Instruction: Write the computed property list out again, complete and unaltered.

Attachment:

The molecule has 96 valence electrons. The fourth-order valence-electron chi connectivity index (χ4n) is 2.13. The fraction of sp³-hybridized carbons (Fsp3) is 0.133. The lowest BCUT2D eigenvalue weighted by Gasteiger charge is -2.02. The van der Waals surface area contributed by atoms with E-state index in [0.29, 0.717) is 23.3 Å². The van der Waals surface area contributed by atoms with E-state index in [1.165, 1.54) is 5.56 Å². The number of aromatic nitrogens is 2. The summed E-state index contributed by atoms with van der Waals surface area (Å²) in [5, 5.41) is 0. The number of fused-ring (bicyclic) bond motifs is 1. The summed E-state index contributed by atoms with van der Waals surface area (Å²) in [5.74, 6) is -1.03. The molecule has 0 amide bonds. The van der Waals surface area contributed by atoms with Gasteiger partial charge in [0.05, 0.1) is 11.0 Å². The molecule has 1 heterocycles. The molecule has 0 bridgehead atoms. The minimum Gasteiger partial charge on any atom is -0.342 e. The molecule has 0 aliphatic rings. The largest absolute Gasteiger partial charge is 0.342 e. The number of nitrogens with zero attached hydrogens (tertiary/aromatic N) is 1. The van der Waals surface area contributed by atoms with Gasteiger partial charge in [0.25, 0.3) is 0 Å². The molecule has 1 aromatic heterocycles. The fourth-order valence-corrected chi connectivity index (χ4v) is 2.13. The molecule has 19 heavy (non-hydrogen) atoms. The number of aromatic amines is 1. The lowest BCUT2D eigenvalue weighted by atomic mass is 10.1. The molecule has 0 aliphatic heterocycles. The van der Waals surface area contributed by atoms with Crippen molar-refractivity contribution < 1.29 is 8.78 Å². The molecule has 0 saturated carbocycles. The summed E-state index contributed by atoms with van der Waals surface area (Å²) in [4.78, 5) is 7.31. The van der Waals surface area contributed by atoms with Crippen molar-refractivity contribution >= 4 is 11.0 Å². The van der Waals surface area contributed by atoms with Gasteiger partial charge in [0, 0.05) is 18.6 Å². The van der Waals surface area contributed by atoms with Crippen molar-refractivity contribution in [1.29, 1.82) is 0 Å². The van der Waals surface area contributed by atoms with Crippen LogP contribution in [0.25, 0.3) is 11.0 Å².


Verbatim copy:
The molecule has 96 valence electrons. The fourth-order valence-electron chi connectivity index (χ4n) is 2.13. The fraction of sp³-hybridized carbons (Fsp3) is 0.133. The lowest BCUT2D eigenvalue weighted by Gasteiger charge is -2.02. The van der Waals surface area contributed by atoms with E-state index in [0.29, 0.717) is 23.3 Å². The van der Waals surface area contributed by atoms with E-state index in [1.165, 1.54) is 5.56 Å². The number of aromatic nitrogens is 2. The summed E-state index contributed by atoms with van der Waals surface area (Å²) in [5, 5.41) is 0. The number of fused-ring (bicyclic) bond motifs is 1. The summed E-state index contributed by atoms with van der Waals surface area (Å²) in [5.74, 6) is -1.03. The molecule has 0 amide bonds. The van der Waals surface area contributed by atoms with Gasteiger partial charge in [0.05, 0.1) is 11.0 Å². The molecule has 1 heterocycles. The molecule has 0 bridgehead atoms. The minimum Gasteiger partial charge on any atom is -0.342 e. The molecule has 0 aliphatic rings. The largest absolute Gasteiger partial charge is 0.342 e. The number of nitrogens with zero attached hydrogens (tertiary/aromatic N) is 1. The van der Waals surface area contributed by atoms with Gasteiger partial charge in [0.25, 0.3) is 0 Å². The molecule has 1 aromatic heterocycles. The fourth-order valence-corrected chi connectivity index (χ4v) is 2.13. The molecule has 19 heavy (non-hydrogen) atoms. The number of aromatic amines is 1. The lowest BCUT2D eigenvalue weighted by atomic mass is 10.1. The molecule has 0 aliphatic heterocycles. The van der Waals surface area contributed by atoms with Crippen molar-refractivity contribution < 1.29 is 8.78 Å². The molecule has 0 saturated carbocycles. The summed E-state index contributed by atoms with van der Waals surface area (Å²) in [4.78, 5) is 7.31. The van der Waals surface area contributed by atoms with Crippen molar-refractivity contribution >= 4 is 11.0 Å². The van der Waals surface area contributed by atoms with Gasteiger partial charge in [0, 0.05) is 18.6 Å². The van der Waals surface area contributed by atoms with Crippen molar-refractivity contribution in [1.29, 1.82) is 0 Å². The van der Waals surface area contributed by atoms with Crippen LogP contribution in [0.25, 0.3) is 11.0 Å².